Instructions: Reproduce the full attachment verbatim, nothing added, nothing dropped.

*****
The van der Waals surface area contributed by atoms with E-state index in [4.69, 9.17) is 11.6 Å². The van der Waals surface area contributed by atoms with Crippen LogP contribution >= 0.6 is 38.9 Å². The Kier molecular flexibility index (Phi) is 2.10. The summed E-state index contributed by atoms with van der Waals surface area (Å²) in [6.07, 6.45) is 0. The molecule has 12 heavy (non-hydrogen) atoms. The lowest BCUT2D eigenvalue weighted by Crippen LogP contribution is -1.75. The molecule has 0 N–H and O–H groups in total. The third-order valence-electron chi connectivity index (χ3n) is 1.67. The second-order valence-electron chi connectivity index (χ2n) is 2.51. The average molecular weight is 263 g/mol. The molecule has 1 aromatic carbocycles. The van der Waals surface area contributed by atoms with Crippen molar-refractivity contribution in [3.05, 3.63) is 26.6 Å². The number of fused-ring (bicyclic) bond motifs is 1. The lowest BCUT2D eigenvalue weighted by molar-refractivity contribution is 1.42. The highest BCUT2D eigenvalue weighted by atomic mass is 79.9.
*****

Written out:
The van der Waals surface area contributed by atoms with E-state index in [4.69, 9.17) is 11.6 Å². The van der Waals surface area contributed by atoms with Crippen LogP contribution >= 0.6 is 38.9 Å². The Kier molecular flexibility index (Phi) is 2.10. The summed E-state index contributed by atoms with van der Waals surface area (Å²) in [6.07, 6.45) is 0. The molecule has 12 heavy (non-hydrogen) atoms. The lowest BCUT2D eigenvalue weighted by Crippen LogP contribution is -1.75. The molecule has 0 N–H and O–H groups in total. The third-order valence-electron chi connectivity index (χ3n) is 1.67. The second-order valence-electron chi connectivity index (χ2n) is 2.51. The average molecular weight is 263 g/mol. The molecule has 1 aromatic carbocycles. The van der Waals surface area contributed by atoms with Crippen molar-refractivity contribution in [3.05, 3.63) is 26.6 Å². The number of fused-ring (bicyclic) bond motifs is 1. The lowest BCUT2D eigenvalue weighted by molar-refractivity contribution is 1.42. The highest BCUT2D eigenvalue weighted by atomic mass is 79.9.